As an immigrant’s daughter, I think about all the diverse jobs my father took to make it in
America. As an immigrant’s daughter, I think about all the family my mother had left behind in
Bangladesh to start a new life here. The countless lines on their faces from worries, I wasn’t even
aware of growing up as a child. Their sacrifices like many immigrant families, structured the15
new generation, my generation. But what does this new generation look like, or what can we
expect this upcoming generation to look like coming into a newly found adulthood?
Paving the way with unscripted guidelines, we face very different struggles than those of
our parents, yet we still shoulder their burden and the remembrance of their sacrifices. As a
society, we can see that the world is everchanging underneath our feet. Those same struggles
shared with our parents of worrying about “making it” are still present but now entangled with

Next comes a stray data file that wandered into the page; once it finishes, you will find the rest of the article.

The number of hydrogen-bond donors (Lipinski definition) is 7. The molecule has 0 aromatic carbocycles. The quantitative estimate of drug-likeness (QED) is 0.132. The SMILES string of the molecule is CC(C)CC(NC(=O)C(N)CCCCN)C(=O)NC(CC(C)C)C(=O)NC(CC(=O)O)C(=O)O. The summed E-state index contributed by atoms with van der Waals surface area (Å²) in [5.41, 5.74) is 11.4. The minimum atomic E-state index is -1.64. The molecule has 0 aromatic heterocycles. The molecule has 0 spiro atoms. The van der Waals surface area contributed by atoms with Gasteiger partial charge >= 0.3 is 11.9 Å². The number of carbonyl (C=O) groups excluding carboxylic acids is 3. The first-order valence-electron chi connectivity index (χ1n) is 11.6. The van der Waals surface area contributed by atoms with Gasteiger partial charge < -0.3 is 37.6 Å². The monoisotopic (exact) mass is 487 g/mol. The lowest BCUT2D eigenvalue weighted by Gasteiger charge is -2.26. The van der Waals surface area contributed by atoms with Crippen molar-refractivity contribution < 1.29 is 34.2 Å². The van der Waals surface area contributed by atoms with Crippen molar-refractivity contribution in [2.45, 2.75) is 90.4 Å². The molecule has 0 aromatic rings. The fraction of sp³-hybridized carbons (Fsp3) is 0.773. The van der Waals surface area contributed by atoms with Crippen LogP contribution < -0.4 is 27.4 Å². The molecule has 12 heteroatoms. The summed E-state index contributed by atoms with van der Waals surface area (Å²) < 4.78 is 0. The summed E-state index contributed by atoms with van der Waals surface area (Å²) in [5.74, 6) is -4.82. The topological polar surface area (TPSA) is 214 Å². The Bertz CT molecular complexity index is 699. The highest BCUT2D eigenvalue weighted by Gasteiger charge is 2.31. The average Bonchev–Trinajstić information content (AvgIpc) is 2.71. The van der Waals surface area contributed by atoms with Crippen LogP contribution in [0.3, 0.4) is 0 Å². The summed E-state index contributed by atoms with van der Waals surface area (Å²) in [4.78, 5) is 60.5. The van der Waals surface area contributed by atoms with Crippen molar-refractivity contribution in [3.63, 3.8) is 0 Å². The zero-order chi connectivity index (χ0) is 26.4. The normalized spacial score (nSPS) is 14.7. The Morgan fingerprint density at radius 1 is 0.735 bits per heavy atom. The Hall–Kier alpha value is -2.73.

new worries of the cut-throat job market, international politics and affairs, and handling personal
expectations that do come with this new emerging world.
There comes an importance in acknowledging the differences between the old and new,
those that our own parents wouldn’t ideally understand. The hope with this column is to capture
the adversity and journey that is prevalent in the newer generation, but still hold light to the
impacts of both historical and cultural significance of those important figures who have made it
possible to make a new place, home for countless possibilities.